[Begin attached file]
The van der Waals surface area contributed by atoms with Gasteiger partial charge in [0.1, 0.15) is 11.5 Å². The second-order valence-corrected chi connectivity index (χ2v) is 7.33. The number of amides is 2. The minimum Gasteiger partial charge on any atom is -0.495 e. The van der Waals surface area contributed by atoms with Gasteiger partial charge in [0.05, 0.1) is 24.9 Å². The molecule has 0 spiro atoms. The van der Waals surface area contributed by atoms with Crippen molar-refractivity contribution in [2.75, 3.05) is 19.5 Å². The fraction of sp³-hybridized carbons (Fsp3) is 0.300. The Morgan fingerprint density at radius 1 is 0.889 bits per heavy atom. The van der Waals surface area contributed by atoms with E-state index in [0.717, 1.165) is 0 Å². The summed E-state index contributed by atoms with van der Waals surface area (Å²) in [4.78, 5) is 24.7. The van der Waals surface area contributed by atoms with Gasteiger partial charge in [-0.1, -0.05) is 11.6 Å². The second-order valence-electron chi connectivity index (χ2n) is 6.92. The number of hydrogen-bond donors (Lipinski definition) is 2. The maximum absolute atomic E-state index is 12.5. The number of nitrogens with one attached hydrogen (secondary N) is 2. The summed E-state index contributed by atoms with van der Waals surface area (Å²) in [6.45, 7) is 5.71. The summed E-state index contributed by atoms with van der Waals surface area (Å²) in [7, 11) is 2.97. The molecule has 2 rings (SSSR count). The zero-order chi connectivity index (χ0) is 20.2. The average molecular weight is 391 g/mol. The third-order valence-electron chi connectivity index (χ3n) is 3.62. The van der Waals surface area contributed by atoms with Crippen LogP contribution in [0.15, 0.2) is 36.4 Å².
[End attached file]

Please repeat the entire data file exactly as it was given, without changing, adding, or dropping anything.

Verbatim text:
The van der Waals surface area contributed by atoms with Gasteiger partial charge in [0.1, 0.15) is 11.5 Å². The second-order valence-corrected chi connectivity index (χ2v) is 7.33. The number of amides is 2. The minimum Gasteiger partial charge on any atom is -0.495 e. The van der Waals surface area contributed by atoms with Gasteiger partial charge in [0.05, 0.1) is 24.9 Å². The molecule has 0 spiro atoms. The van der Waals surface area contributed by atoms with Crippen molar-refractivity contribution in [2.75, 3.05) is 19.5 Å². The fraction of sp³-hybridized carbons (Fsp3) is 0.300. The Morgan fingerprint density at radius 1 is 0.889 bits per heavy atom. The van der Waals surface area contributed by atoms with E-state index in [0.717, 1.165) is 0 Å². The summed E-state index contributed by atoms with van der Waals surface area (Å²) in [4.78, 5) is 24.7. The van der Waals surface area contributed by atoms with Gasteiger partial charge in [-0.1, -0.05) is 11.6 Å². The second-order valence-electron chi connectivity index (χ2n) is 6.92. The number of hydrogen-bond donors (Lipinski definition) is 2. The maximum absolute atomic E-state index is 12.5. The number of nitrogens with one attached hydrogen (secondary N) is 2. The summed E-state index contributed by atoms with van der Waals surface area (Å²) in [6.45, 7) is 5.71. The summed E-state index contributed by atoms with van der Waals surface area (Å²) in [7, 11) is 2.97. The molecule has 2 rings (SSSR count). The zero-order chi connectivity index (χ0) is 20.2. The average molecular weight is 391 g/mol. The third-order valence-electron chi connectivity index (χ3n) is 3.62. The van der Waals surface area contributed by atoms with Crippen LogP contribution in [0.15, 0.2) is 36.4 Å².